OSHA has awarded $10.5 million in one-year federal safety and health training grants to 80 nonprofit organizations across the nation for education and training programs to help high-risk workers and their employers recognize serious workplace hazards, implement injury prevention measures and understand their rights and responsibilities.
The department's Susan Harwood Training Grant Program funds grants to nonprofit organizations, including community/faith-based groups, employer associations, labor unions, joint labor/management associations, colleges, and universities.
Target trainees include small-business employers and underserved vulnerable workers in high-hazard industries.
The fiscal year 2015 award categories are capacity-building developmental, capacity-building pilot, targeted topic training, and training and educational materials development.
"Susan Harwood training grants save lives," said U.S. Secretary of Labor Thomas E. Perez. "The hands-on training supported by these grants helps assure that workers and employers have the tools and skills they need to identify hazards and prevent injuries."
In its 2015 award, OSHA is awarding approximately $2.2 million in new, targeted topic training and training and educational materials development grants to 19 organizations to develop materials and programs addressing workplace hazards and prevention strategies.
Both grant types require that recipients address occupational safety and health hazards designated by OSHA, including preventing construction hazards and hazardous chemical exposures.
In addition, fifteen organizations will receive approximately $2.3 million in new capacity-building developmental grants to provide occupational safety and health training, education, and related assistance to workers and employers in the targeted populations.
Organizations selected to receive these grants are expected to create organizational capacity to provide safety and health training on an ongoing basis. Two of the 15 organizations received capacity-building pilot grants designed to assist organizations in assessing their needs and formulating a capacity-building plan before launching a full-scale safety and health education program.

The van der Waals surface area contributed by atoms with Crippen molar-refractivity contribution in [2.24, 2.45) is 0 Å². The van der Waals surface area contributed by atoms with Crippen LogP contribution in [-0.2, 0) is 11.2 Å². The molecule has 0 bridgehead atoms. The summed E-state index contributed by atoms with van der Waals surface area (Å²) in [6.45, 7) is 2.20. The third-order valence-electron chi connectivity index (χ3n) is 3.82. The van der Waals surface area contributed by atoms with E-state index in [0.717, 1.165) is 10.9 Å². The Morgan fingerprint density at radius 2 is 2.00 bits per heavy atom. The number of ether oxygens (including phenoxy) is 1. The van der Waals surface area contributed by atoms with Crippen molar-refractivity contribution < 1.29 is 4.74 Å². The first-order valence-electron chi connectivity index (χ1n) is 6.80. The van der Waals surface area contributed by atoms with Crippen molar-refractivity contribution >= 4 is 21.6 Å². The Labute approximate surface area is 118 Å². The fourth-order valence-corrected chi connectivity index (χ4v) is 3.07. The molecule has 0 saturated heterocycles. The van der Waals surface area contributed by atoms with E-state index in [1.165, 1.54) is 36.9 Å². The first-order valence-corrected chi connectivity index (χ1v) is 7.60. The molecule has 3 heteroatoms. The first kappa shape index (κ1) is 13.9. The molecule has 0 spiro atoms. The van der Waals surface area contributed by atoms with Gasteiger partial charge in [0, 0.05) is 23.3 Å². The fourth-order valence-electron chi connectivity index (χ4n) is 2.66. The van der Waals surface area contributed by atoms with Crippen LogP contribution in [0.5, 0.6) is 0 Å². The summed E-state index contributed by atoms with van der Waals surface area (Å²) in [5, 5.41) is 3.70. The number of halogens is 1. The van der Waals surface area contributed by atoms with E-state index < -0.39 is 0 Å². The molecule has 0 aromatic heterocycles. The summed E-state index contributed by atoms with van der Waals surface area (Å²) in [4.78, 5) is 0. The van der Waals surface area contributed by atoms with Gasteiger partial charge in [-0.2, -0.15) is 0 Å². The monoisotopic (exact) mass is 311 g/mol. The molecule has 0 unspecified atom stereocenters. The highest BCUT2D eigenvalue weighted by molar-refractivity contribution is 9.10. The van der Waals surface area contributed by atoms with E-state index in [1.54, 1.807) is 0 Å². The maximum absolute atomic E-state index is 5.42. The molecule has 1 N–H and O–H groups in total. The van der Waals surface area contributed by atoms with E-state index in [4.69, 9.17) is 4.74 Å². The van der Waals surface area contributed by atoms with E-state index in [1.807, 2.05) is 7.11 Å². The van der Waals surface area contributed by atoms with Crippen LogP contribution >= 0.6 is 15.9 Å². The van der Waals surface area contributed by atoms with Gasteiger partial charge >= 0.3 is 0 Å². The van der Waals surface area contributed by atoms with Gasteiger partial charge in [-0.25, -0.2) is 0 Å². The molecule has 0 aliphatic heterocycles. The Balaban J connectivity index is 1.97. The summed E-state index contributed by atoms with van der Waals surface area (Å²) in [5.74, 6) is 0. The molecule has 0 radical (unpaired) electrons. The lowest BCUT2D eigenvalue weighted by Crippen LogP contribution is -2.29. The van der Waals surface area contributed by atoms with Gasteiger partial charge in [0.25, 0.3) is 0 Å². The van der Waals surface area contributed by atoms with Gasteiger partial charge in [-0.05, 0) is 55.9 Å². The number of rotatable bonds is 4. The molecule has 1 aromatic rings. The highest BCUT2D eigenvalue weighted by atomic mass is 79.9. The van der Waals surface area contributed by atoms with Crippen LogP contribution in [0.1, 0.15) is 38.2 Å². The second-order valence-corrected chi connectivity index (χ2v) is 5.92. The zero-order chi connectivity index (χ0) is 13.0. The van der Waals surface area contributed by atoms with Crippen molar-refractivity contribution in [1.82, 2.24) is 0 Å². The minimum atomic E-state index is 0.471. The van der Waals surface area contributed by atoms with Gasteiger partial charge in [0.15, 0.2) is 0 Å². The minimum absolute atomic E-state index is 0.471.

OSHA also awarded approximately $3 million in follow-on grants to 20 capacity building developmental grantees and $3 million in follow-on grants to 26 targeted topic grantees that performed satisfactorily during fiscal year 2014.
These grantees demonstrated their ability to provide occupational safety and health training, education, and related assistance to workers and employers in high-hazard industries, small-business employers, and vulnerable workers.
"The Susan Harwood Training Grant Program is an essential component of OSHA's worker protection efforts. This program provides thousands of workers and small employers with hands-on training and education in some of the most dangerous industries," said Assistant Secretary of Labor for Occupational Safety and Health Dr. David Michaels.
Since 1978, approximately 2.1 million workers have been trained through this program. The training grant program honors Susan Harwood, a former director of the Office of Risk Assessment in OSHA's former Directorate of Health Standards, who passed away in 1996.